It’s been a bad year for what lots of folks are now calling “heritage media,” aka broadcast radio and television, plus newspapers and magazines. Audiences are down and the information-gathering apparatus that once was so useful to compile fat sheaths of classified advertising no longer represent competitive advantage, or even particularly rare infrastructure, in the Internet age. Less money is therefore coming through the door.
But I am not entirely pessimistic about their future – or at least the future of newspapers. In fact, I agree with one R. Murdoch, once of Adelaide, that journalism as we know it will persist, but probably won’t come delivered on sheets of dead tree for much longer.
I agree that journalism will persist because wherever I go, I hear ordinary, everyday people refer to quality journalism with a mixture of reverence and affection. It’s usually expressed in their citation of an article from a quality publication as validation of their personal or commercial world view. The mention of a masthead carries a lot of weight into a real-world conversation, buttressing an argument with third party credibility.
I don’t hear this affection with reference to news. No-one says “gosh, that news story was great” any more . Not to me, anyway. They talk about great vision they see somewhere, or the general tone of commentary and information filtering in from social media.
The lack of impact of a scoop these days is something I need to think more about. My early inclination is to say that their lack of impact comes from their immediate diffusion and paraphrasing all over the Net and other heritage media, before much of audience which follows the outlet that breaks the news has encountered the stoy . This makes it harder for an outlet to attract readers solely on the basis of its news-breaking abilities.
The impact of social media needs more analysis, too. But I think the rise of citizen journalism has made conventional reporting precarious and/or obsolete. Think about the Mumbai attacks. Mainstream journos were not in the thick of the action and not able to offer much insight. For any information on what it felt to be on the ground, Twitter was the place to be. Kerry Packer used to say, apparently, that TV was the medium of the now. Now, citizen journalism is the medium of the now.
If scoops are no longer the audience attractors that made a masthead compelling and mainstream media can no longer compete with citizen journalism on speed and insightfulness, why be optimistic about journalism?
Because I think heritage media is yet to put technology to work to give journalists the tools to tell stories in the way audiences clearly like, but in the timeframes audiences now demand. The affection for media I detect is generally expressed as fondness for magazines or other outlets that have the time to assemble comprehensive overviews of a subject, or provide really good analysis of recent events.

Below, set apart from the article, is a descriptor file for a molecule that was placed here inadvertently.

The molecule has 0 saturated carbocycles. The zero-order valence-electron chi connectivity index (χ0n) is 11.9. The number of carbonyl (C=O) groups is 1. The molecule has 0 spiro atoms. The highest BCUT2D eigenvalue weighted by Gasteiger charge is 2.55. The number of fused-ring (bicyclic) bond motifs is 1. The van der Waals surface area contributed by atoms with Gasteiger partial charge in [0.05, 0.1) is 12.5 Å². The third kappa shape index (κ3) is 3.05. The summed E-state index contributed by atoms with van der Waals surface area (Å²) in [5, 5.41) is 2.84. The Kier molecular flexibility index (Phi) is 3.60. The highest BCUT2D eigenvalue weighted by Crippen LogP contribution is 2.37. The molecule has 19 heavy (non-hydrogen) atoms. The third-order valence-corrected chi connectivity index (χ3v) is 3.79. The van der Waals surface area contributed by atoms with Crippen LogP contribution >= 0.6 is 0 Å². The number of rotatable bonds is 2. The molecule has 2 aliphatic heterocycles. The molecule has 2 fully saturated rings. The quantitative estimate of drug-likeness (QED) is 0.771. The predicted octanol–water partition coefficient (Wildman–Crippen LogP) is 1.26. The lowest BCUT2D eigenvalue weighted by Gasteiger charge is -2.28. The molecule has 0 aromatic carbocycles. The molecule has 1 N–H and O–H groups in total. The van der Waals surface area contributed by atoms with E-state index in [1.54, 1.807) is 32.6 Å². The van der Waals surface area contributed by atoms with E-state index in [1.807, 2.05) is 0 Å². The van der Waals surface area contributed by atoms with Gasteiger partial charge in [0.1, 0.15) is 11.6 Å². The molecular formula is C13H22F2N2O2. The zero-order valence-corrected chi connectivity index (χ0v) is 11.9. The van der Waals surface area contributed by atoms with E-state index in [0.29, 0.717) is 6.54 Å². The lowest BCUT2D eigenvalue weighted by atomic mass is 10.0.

I think that if heritage media can harness context and technology to speed up the production of context-driven, rather than reporting-drive, content, then journalism will retain the affection many feel for it.
This prediction assumes that media becomes more trustworthy. At present, media’s online efforts are very directed at titillation. Hence more and more celebrities, stories that skew towards the ongoing over-represented “webiness” of the online audience, or endless stories that are obviously analytics-driven, such as the endless stream of stories this year about every loose screw on Qantas aircraft.
This stuff obviously rates. But so do A Current Affair and Today Tonight. New Idea always outsold The Bulletin. To win back the folks leaving heritage media for other sources of information, the lure of the big hit count has to be ignored. Publishers have to have the guts to sell the quality of their audiences over the size of their audiences. They need to think about asking readers to pay for information they value in more explicit ways, rather than hiding the cost of it in beer and soap powder at the supermarket.
Commentary also needs to change. Personality-driven commentary bringing analysis from pre-ordained points of view (think Miranda Divine) is entertaining. It seldom helps me to understand the world I live in any better.
So … how can this all happen? Well … much of this is a wishlist compiled by someone who works on the fringes of big media and is therefore spouting off. But some of it, I am living. I can say from experience that small, well-targeted media can succeed.
Anyway. That’s my end of year future of media ramble.
I’m going to re-invent this blog over the next few weeks. Venting at PRs has been fun but I may have said everything about that for now. Bring on 2009 and we’ll see!